Securities and Exchange Commission Historical Society

The Bright Image: The SEC, 1961-1973

An Economic Theory of Regulation Emerges

Facing a Challenge

From 1963 to 1973, the SEC addressed concerns about the commission rate structure, stock exchange membership rules, and problems created in processing stock sales created by the tremendous increases in market volume. Because these issues involved economic, not anti-fraud, concerns, the SEC faced a dilemma as it began to address these concerns.

The SEC had built its regulatory experience around the principles of fiduciary responsibility and full disclosure. It needed to develop an alternative approach to address economic concerns not resolved solely by resorting to principles of fiduciary duty or increased disclosure. The search for an economics-based theory of regulation would challenge the SEC throughout this entire period.

Relying on Section 19(b) of the 1934 Act, which allowed the SEC "to alter or supplement" registered stock exchange rules when "necessary or appropriate for the protection of investors or to insure fair dealing" including "fixing reasonable rates of commission," the SEC began to consider regulatory options. It took a cooperative approach in nudging the New York Stock Exchange to consider and then reform its own commission rate structure, membership rules and back-office procedures for processing stock transactions.

At the same time, a variety of private litigants initiated suit against the NYSE, challenging its fixed commission rate structure under the federal anti-trust laws. Central to the plaintiffs' complaints was an economic argument that promoted competition as a way to reduce costs to investors and promote market efficiency. While the appeals court dismissed the case in Kaplan v Lehman (1967), Chief Justice Earl Warren dissented from the Supreme Court's denial of review. Chairman Cohen read Warren's dissent as a warning to the SEC that it had better get involved in the regulation of commission rates, lest the anti-trust provisions of federal law preempt the possibility of future SEC regulation.

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Related Museum Resources


April 29, 1965
image pdf (Courtesy of Stephen A. Zeff)
March 12, 1966
image pdf (Government Records)
May 24, 1966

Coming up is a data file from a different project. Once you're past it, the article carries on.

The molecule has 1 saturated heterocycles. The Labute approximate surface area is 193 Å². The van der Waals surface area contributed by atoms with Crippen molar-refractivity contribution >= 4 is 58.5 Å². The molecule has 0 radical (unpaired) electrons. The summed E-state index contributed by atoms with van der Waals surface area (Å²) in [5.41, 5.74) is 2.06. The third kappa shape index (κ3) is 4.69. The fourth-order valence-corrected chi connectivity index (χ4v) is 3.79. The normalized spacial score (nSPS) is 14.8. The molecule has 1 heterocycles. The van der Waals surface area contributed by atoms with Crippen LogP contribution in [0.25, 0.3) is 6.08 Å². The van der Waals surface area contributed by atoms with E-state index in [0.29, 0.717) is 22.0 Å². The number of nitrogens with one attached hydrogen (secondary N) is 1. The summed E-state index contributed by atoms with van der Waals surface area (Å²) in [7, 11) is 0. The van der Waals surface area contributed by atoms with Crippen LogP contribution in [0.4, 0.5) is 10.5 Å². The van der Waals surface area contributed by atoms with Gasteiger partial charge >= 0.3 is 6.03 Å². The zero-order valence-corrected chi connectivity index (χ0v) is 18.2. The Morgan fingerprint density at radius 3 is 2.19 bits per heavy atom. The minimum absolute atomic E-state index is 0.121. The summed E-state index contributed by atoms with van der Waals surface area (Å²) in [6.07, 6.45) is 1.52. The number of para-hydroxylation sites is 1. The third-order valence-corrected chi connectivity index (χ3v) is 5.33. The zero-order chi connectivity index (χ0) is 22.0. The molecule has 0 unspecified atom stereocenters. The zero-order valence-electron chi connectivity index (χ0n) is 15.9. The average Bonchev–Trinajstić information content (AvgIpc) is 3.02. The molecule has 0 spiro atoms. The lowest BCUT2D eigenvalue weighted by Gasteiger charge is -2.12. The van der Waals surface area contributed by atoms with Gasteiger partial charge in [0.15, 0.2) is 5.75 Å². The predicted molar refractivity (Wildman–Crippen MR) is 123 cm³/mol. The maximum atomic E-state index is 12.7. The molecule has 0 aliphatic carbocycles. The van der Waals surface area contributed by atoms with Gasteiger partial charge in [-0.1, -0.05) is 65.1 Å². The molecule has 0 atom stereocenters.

image pdf (Courtesy of Stephen A. Zeff)
October 5, 1966
image pdf (Courtesy of Stephen A. Zeff)
February 27, 1967
transcript pdf (Courtesy of the Lyndon B. Johnson Library and Museum)
February 28, 1967
transcript pdf (Courtesy of the Lyndon B. Johnson Library and Museum)
February 28, 1967
transcript pdf (Courtesy of the Lyndon B. Johnson Library and Museum)
June 30, 1967
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January 29, 1968
document pdf (Courtesy of Libbey Sussan)
February 20, 1968
document pdf (Courtesy of David Ratner)
March 7, 1968
image pdf (Courtesy of Stephen A. Zeff)
June 30, 1968
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(front row) Donald J. Stocking, William Green, Francis Wheat, Hugh Owens, Manuel Cohen, Hamer Budge, Richard Smith, Thomas B. Hart, Arthur E. Pennekamp; (second row) Orval L. DuBois, W. Victor Rodin, David L. Ratner, Andrew Barr, Mahlon M. Frankhauser, Gerald E. Boltz, James E. Dowd, Alexander J. Brown, Jr., James E. Newton, Richard V. Bandler, Solomon Freedman, Irving M. Pollack, Roger S. Foster, Loughlin F. McHugh, Alfred Letzler, Walter P. North; (third row) Ralph L. Bell, Frank J. Donaty, Harry Pollack, Charles E. Shreve, Thomas W. Rae, David Ferber, Philip A. Loomis, Jr., Edmund H. Worthy, Robert H. Bagley, John A. Dudley, Eugene H. Rotberg, Lindsay J. Millard, Aaron Levy, Ernest L. Dessecker, William E. Becker
(Courtesy of Frances Green Oliver )

Oral Histories

19 June 2007

Robert Davenport

19 June 2002

Richard Smith

Film, Radio And Television


"Can Regulatory Agencies Protect the Consumer?"

Washington Debates for the 70's Television Program, with Manuel F. Cohen, former SEC Chairman; and Dr. George J. Stigler, University of Chicago, Chicago School of Economics; moderated by Peter Lisagor; produced by the American Enterprise Institute
with permission of the American Enterprise Institute and courtesy of the National Archives and Records Administration

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